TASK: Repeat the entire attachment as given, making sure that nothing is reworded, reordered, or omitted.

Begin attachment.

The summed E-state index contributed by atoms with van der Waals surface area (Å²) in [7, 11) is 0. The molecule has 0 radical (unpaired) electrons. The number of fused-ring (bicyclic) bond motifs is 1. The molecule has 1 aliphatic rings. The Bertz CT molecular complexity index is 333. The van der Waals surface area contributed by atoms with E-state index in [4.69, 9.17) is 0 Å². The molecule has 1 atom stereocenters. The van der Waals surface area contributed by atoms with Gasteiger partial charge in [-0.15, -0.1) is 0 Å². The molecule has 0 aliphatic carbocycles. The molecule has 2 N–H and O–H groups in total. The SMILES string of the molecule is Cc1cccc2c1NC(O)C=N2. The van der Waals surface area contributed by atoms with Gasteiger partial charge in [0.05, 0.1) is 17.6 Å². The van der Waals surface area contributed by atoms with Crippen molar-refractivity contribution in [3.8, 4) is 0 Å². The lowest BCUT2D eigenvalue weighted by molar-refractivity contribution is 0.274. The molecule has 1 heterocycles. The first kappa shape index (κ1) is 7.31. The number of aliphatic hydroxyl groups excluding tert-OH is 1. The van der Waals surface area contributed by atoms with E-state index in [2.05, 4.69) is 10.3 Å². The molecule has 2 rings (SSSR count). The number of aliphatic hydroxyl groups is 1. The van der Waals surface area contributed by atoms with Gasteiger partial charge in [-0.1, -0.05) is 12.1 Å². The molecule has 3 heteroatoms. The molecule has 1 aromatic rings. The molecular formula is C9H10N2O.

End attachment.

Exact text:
The summed E-state index contributed by atoms with van der Waals surface area (Å²) in [7, 11) is 0. The molecule has 0 radical (unpaired) electrons. The number of fused-ring (bicyclic) bond motifs is 1. The molecule has 1 aliphatic rings. The Bertz CT molecular complexity index is 333. The van der Waals surface area contributed by atoms with E-state index in [4.69, 9.17) is 0 Å². The molecule has 1 atom stereocenters. The van der Waals surface area contributed by atoms with Gasteiger partial charge in [-0.15, -0.1) is 0 Å². The molecule has 0 aliphatic carbocycles. The molecule has 2 N–H and O–H groups in total. The SMILES string of the molecule is Cc1cccc2c1NC(O)C=N2. The van der Waals surface area contributed by atoms with Gasteiger partial charge in [0.05, 0.1) is 17.6 Å². The van der Waals surface area contributed by atoms with Crippen molar-refractivity contribution in [3.8, 4) is 0 Å². The lowest BCUT2D eigenvalue weighted by molar-refractivity contribution is 0.274. The molecule has 1 heterocycles. The first kappa shape index (κ1) is 7.31. The number of aliphatic hydroxyl groups excluding tert-OH is 1. The van der Waals surface area contributed by atoms with E-state index in [2.05, 4.69) is 10.3 Å². The molecule has 2 rings (SSSR count). The number of aliphatic hydroxyl groups is 1. The van der Waals surface area contributed by atoms with Gasteiger partial charge in [-0.1, -0.05) is 12.1 Å². The molecule has 3 heteroatoms. The molecule has 1 aromatic rings. The molecular formula is C9H10N2O.